The project seeks to understand several nuances of Section 9 in a comprehensive and analytical way. With a view to understanding several crucial concepts under the section better, the project presents an analysis of section 9 along with several key judgments on the issue. The authors end by providing their own insight and comments on the section.
Understanding important concepts under Section 9
In the world of law, the first point that an attorney is supposed to prove is that the court which has been approached by him has the jurisdiction to try the suit. However, neither procedural nor substantive laws attempt to describe what is meant by the term “Jurisdiction.” The word “Jurisdiction” has stemmed from the Latin phrase “juris” which translates to “law” and “dicere” meaning “to speak”. In simple terms, it can be defined as “The power of a court to decide a case or issue a decree.” A court is said to have jurisdiction for the suit when it not only has the power to try the suit but can also pass orders or decrees in relation to it.
In the year 1928, the Calcutta High Court attempted to explain the meaning of the term jurisdiction in the case of Hriday Nath Roy v. Akhil Chandra Roy, the court stated: “jurisdiction is the power of the court to hear and determine a cause, to adjudicate and exercise judicial powers in relation to it.” It went further and demarcated three different categories of jurisdictions:
- Subject matter jurisdiction – Subject matter implies the main or the fundamental matter of a particular nature which is under question. Subject matter jurisdiction essentially states whether the court has the authority to try the subject matter in question. It primarily specifies whether the courts are allowed to try matters of a certain nature. If not, then the courts cannot try that particular case.
- Pecuniary jurisdiction – Pecuniary implies “related to capital”. It means of a certain monetary value. A court can have certain financial limitations which the courts should adhere to and beyond which the courts cannot try the matter. The primary aim of setting a pecuniary jurisdiction is to preclude the higher courts from getting burdened and at the same time extend help to the parties.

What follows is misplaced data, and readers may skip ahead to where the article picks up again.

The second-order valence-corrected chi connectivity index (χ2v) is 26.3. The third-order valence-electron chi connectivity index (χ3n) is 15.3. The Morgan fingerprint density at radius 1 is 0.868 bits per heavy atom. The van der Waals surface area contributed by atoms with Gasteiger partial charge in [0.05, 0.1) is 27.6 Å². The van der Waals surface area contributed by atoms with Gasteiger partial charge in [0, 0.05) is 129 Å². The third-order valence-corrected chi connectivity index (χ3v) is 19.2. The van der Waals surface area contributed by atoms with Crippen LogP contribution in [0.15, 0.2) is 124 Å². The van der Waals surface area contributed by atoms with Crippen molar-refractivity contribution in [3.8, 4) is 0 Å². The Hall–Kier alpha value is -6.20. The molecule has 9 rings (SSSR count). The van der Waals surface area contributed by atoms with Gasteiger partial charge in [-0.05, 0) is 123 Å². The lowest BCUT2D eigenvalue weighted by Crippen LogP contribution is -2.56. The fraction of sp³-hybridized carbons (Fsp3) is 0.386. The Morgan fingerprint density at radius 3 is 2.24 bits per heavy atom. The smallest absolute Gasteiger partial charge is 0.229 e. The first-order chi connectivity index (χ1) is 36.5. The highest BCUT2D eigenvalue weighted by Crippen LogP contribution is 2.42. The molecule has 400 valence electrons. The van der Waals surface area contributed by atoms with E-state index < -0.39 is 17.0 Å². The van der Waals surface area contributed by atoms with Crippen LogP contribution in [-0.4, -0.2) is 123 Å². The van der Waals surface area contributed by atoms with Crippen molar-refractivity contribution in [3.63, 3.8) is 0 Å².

- Territorial jurisdiction – Also known as local jurisdiction, territorial jurisdiction lays down the geographical limits of a court’s authority. It ensures that such limits of courts are clarified clearly and specifically. No court is authorized to try matters which exist beyond their respective territorial limit.
Apart from the above three classifications, jurisdictions are also divided on the basis of “original”, and “appellate jurisdiction” or “exclusive” and “concurrent jurisdiction.” Additionally, the jurisdiction of the court is not decided on the arguments of the defense but on the basis of the allegations made in the complaint. An order passed by a court lacking jurisdiction is nullified and is unenforceable by law. When it comes to civil courts they are governed by the “Code of Civil Procedure 1908”, which is procedural law. The jurisdiction of the civil courts is dealt with under Section 9 of the Code of Civil Procedure, 1908.
Suits of civil nature
The term civil denotes rights and “remedies sought by action”. It relates to a suit that is not criminal in nature and concerns the rights of and wrongs done to individuals regarded as private persons. A cursory glance at Section 9 clarifies that all civil courts, subject to the provisions of the act, have the jurisdiction to try all suits of civil nature “except the suit of which cognizance is either expressly or impliedly barred.” Therefore, essentially any suit of civil nature can be tried by the court unless it is either expressly or impliedly barred. This implies that a court cannot try any matter which is not of civil nature.
As can be observed from the explanations, suits of civil nature mean a suit that is presented before a Civil Court for adjudication of a civil matter, more specifically to determine the right of property or office. In the landmark case, Shankar Narayan Potti v. K Sreedevi, the Apex Court held that ”it is obvious that in all type of civil dispute civil courts have inherited jurisdiction as per Section 9 of the CPC unless a part of Jurisdiction is carved out from such jurisdiction, expressly or by necessary implication by any statutory provision conferred on any other tribunal or authority.”
Expressly or impliedly barred
- Suits expressly barred – A suit barred by an enactment for the time being in force is said to be expressly barred. A competent legislature can bar jurisdiction of civil courts with respect to a particular class of suits of a civil nature, provided that, in doing so, it keeps itself within the field of legislation conferred on it and does not contravene any provision of the Constitution. Hence, a suit is said to expressly barred when it is prohibited by the statute for the time being in force.